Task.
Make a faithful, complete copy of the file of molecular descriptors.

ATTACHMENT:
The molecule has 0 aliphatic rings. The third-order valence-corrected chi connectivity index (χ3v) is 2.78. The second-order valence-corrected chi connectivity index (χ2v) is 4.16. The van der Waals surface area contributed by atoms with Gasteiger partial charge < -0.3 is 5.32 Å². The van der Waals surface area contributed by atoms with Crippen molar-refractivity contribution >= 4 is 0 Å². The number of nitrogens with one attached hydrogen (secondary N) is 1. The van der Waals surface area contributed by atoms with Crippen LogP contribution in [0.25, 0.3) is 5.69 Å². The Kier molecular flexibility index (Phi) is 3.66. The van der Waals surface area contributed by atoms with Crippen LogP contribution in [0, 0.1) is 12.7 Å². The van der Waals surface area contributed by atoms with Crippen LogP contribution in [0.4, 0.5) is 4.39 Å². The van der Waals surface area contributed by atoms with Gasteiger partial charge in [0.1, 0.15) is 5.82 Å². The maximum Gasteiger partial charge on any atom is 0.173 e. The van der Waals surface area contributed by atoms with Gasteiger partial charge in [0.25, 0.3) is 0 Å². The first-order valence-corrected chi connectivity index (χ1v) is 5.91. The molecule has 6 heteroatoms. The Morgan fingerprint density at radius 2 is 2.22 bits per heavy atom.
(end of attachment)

The molecule has 0 aliphatic rings. The third-order valence-corrected chi connectivity index (χ3v) is 2.78. The second-order valence-corrected chi connectivity index (χ2v) is 4.16. The van der Waals surface area contributed by atoms with Gasteiger partial charge < -0.3 is 5.32 Å². The van der Waals surface area contributed by atoms with Crippen molar-refractivity contribution >= 4 is 0 Å². The number of nitrogens with one attached hydrogen (secondary N) is 1. The van der Waals surface area contributed by atoms with Crippen LogP contribution in [0.25, 0.3) is 5.69 Å². The Kier molecular flexibility index (Phi) is 3.66. The van der Waals surface area contributed by atoms with Crippen LogP contribution in [0, 0.1) is 12.7 Å². The van der Waals surface area contributed by atoms with Crippen LogP contribution in [0.4, 0.5) is 4.39 Å². The van der Waals surface area contributed by atoms with Gasteiger partial charge in [0.1, 0.15) is 5.82 Å². The maximum Gasteiger partial charge on any atom is 0.173 e. The van der Waals surface area contributed by atoms with Gasteiger partial charge in [0.25, 0.3) is 0 Å². The first-order valence-corrected chi connectivity index (χ1v) is 5.91. The molecule has 6 heteroatoms. The Morgan fingerprint density at radius 2 is 2.22 bits per heavy atom.